E-contracts are the future of business agreements. They allow you to create beneficial and low-risk contracts all without meeting the other party in person. However, just like with traditional arrangements, you must understand the elements required of your e-contract if you want to ensure its legality and validity.
What Is an E-Contract?
An e-contract or electronic contract is a type of agreement that you create virtually. Both parties conduct the steps required to form the deal through e-mail, computer software, or electronic agents programmed to recognize the contract.
Most of us are familiar with electronic contracts. For example, we enter them when we click the “I Agree” button at the bottom of a webpage containing the terms of the license. This is an efficient and easy means of forming an agreement, and you can even apply it to your business partnerships.
The Difference Between an E-Contract and a Normal Contract
Both forms of agreements are similar. The primary difference between a contract and an e-contract lies in its execution. The entire process of creating an electronic contract happens online. This offers its own set of benefits.
E-contract platforms offer a host of templates to suit your business needs, whereas traditional paper contracts require you to draft the entire agreement from scratch. The paper drafting process may take days or even weeks. Using templates can save you tons of time during this process.
Time and Efficiency
Physical agreements require the involved parties to meet face to face multiple times throughout the contract lifecycle. This can hold up the process as it’s often difficult to coordinate multiple people’s schedules. Virtual contracts make forming arrangements much more accessible. Everything is automated and completed remotely. As a result, parties are only required to fill in the basics such as their names, addresses, terms, etc.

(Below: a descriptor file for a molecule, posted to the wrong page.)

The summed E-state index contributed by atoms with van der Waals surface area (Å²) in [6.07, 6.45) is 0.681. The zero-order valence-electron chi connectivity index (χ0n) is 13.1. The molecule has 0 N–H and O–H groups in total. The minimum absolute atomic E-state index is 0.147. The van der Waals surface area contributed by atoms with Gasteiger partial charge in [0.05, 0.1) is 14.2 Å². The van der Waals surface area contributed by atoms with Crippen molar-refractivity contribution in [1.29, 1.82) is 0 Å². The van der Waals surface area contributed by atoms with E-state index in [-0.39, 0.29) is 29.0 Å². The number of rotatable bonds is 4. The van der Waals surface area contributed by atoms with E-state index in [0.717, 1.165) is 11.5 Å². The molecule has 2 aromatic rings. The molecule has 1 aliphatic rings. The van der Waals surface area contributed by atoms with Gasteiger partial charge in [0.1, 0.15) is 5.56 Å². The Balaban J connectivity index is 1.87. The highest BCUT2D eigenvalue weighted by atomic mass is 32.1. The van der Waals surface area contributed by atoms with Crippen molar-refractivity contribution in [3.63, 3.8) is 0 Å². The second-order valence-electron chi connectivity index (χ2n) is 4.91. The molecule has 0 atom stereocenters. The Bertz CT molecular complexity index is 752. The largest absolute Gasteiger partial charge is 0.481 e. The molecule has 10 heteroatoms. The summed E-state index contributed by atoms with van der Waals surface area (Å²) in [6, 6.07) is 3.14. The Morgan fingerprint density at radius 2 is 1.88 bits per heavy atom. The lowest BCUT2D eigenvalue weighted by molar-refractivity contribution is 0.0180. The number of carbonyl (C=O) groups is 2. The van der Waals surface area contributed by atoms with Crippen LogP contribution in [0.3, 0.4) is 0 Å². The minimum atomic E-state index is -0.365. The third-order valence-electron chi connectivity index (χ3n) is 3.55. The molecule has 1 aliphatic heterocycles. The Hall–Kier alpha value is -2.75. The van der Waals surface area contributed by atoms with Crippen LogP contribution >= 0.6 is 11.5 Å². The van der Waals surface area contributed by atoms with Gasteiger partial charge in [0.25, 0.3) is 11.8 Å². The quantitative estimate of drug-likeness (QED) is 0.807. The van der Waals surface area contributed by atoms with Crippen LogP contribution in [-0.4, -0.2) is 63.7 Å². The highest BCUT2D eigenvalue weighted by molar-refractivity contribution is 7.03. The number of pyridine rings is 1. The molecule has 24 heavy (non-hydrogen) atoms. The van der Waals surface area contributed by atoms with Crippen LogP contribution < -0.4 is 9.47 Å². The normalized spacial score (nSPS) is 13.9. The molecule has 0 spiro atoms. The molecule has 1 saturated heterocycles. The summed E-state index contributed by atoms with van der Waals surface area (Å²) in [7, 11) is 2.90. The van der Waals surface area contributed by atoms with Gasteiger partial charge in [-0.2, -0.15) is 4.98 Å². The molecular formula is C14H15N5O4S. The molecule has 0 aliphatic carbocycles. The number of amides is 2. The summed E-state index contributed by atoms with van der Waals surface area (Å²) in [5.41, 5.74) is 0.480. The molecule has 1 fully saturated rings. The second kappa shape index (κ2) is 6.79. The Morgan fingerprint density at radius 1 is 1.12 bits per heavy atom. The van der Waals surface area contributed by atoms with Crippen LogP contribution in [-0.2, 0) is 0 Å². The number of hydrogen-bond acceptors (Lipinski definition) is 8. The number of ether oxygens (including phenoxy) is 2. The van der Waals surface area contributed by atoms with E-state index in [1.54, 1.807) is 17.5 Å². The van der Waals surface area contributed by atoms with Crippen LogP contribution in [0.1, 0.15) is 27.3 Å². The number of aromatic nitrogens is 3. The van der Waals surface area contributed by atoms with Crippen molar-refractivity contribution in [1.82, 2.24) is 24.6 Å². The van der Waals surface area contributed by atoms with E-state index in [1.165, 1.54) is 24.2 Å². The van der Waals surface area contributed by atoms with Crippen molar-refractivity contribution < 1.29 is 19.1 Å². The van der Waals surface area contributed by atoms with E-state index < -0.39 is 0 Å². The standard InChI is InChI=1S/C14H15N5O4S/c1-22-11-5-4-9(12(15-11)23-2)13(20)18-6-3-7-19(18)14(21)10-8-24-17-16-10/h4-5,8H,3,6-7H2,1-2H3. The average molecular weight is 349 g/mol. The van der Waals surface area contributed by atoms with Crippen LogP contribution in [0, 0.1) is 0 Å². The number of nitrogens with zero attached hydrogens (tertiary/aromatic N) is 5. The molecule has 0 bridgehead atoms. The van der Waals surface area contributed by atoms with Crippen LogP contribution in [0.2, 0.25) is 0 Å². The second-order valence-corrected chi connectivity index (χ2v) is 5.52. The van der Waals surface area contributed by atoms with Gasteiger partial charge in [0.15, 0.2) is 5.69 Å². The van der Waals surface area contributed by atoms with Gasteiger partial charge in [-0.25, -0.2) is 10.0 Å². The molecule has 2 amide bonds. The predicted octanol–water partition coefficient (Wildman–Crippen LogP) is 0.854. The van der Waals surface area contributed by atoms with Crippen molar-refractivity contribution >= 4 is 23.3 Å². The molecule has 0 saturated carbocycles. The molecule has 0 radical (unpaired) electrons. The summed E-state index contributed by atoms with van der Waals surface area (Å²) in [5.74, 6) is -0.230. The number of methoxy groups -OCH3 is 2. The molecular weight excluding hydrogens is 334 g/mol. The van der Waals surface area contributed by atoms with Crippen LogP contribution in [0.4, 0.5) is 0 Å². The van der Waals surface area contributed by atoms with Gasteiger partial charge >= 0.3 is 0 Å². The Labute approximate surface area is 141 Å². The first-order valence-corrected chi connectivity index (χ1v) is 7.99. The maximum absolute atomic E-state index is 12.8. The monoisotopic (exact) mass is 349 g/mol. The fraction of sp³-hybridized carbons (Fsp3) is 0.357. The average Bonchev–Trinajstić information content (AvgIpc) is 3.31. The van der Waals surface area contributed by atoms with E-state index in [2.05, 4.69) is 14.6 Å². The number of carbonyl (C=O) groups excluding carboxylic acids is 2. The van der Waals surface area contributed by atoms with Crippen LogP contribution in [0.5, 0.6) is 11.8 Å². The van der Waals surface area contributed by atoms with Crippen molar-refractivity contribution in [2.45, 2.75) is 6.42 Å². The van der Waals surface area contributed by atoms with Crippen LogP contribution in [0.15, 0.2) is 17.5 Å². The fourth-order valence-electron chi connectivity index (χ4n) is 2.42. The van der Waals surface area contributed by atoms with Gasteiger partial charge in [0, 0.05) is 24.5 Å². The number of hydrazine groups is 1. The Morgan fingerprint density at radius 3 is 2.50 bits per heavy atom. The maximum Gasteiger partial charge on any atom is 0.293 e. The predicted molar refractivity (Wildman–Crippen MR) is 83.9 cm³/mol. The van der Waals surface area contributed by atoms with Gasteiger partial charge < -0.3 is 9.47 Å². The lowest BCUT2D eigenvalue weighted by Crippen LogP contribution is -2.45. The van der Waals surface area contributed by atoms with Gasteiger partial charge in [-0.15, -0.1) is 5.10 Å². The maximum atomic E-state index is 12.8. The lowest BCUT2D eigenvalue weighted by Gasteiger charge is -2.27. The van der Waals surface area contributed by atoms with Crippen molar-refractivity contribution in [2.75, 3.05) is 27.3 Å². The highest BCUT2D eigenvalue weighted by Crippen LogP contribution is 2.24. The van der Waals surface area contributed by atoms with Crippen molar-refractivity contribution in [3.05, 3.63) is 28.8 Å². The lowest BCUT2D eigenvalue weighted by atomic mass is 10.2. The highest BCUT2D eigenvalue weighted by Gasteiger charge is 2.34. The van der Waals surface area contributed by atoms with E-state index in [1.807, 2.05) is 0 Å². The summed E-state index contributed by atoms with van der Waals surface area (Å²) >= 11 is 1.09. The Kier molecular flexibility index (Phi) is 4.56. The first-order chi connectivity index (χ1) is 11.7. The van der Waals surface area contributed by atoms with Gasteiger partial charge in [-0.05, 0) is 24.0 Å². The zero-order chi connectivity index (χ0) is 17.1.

With paper contracts, it’s easy to let mistakes fall through the cracks. Many people use a word processor to begin typing up the contents of an agreement. However, these programs don’t check for terms and conditions and other compliance issues. An innovative contract platform will safeguard against human error by ensuring that you don’t leave out essential clauses in your agreement.
The typical contract process has a significantly higher transaction cost than its virtual counterpart. With the traditional method, you must account for the cost of labor, paper, printing, and more. All of this increases the price. Utilizing digital contracts gives you a low-cost option as the process only requires an electronic platform.
In the same vein, we all know that paper documents are far less secure than electronic ones. There is a much higher chance of loss, theft, and forgery. As a result, this puts your confidential information at risk. On the other hand, online agreement platforms encrypt all of your data. They store all your data on a secure cloud-based platform. Losing documents becomes a thing of the past. Above all, tampering with contracts becomes nearly impossible.
Essential Elements of an E-Contract
Before entering an agreement, it’s essential to understand the essentials of an e-contract. That way, you can ensure that the deal is valid and legally enforceable. Even if one element is missing from your agreement, it may be voided, and both parties will be relieved from their obligations. Listed below are the essential elements of digital contracts that are required for their legality and validity.
1. Identification of the parties.